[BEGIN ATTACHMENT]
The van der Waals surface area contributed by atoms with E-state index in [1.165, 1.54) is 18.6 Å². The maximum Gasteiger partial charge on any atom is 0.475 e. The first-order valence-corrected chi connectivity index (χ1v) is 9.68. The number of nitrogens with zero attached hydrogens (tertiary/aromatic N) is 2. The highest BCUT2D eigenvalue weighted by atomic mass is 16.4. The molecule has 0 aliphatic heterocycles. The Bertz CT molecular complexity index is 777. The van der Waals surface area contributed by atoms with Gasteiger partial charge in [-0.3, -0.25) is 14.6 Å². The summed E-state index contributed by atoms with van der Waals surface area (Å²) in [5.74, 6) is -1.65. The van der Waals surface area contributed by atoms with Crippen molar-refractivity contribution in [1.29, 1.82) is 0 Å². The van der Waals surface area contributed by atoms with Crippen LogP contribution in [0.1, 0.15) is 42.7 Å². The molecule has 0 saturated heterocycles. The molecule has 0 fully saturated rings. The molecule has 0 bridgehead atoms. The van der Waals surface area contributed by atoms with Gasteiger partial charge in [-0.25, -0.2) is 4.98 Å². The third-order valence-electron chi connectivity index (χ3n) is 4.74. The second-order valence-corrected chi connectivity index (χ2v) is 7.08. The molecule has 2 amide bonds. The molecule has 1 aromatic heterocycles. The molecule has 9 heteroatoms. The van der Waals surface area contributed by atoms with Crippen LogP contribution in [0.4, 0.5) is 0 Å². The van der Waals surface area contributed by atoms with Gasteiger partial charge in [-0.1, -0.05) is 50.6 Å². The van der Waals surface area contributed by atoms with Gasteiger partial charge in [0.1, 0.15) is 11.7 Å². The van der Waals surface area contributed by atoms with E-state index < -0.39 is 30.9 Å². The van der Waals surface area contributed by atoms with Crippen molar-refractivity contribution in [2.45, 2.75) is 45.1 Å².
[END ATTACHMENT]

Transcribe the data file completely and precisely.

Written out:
The van der Waals surface area contributed by atoms with E-state index in [1.165, 1.54) is 18.6 Å². The maximum Gasteiger partial charge on any atom is 0.475 e. The first-order valence-corrected chi connectivity index (χ1v) is 9.68. The number of nitrogens with zero attached hydrogens (tertiary/aromatic N) is 2. The highest BCUT2D eigenvalue weighted by atomic mass is 16.4. The molecule has 0 aliphatic heterocycles. The Bertz CT molecular complexity index is 777. The van der Waals surface area contributed by atoms with Gasteiger partial charge in [-0.3, -0.25) is 14.6 Å². The summed E-state index contributed by atoms with van der Waals surface area (Å²) in [5.74, 6) is -1.65. The van der Waals surface area contributed by atoms with Crippen molar-refractivity contribution in [1.29, 1.82) is 0 Å². The van der Waals surface area contributed by atoms with Crippen LogP contribution in [0.1, 0.15) is 42.7 Å². The molecule has 0 saturated heterocycles. The molecule has 0 fully saturated rings. The molecule has 0 bridgehead atoms. The van der Waals surface area contributed by atoms with Gasteiger partial charge in [-0.25, -0.2) is 4.98 Å². The third-order valence-electron chi connectivity index (χ3n) is 4.74. The second-order valence-corrected chi connectivity index (χ2v) is 7.08. The molecule has 2 amide bonds. The molecule has 1 aromatic heterocycles. The molecule has 9 heteroatoms. The van der Waals surface area contributed by atoms with Crippen LogP contribution in [0.4, 0.5) is 0 Å². The van der Waals surface area contributed by atoms with Gasteiger partial charge in [-0.1, -0.05) is 50.6 Å². The van der Waals surface area contributed by atoms with Gasteiger partial charge in [0.1, 0.15) is 11.7 Å². The van der Waals surface area contributed by atoms with E-state index < -0.39 is 30.9 Å². The van der Waals surface area contributed by atoms with Crippen molar-refractivity contribution in [2.45, 2.75) is 45.1 Å².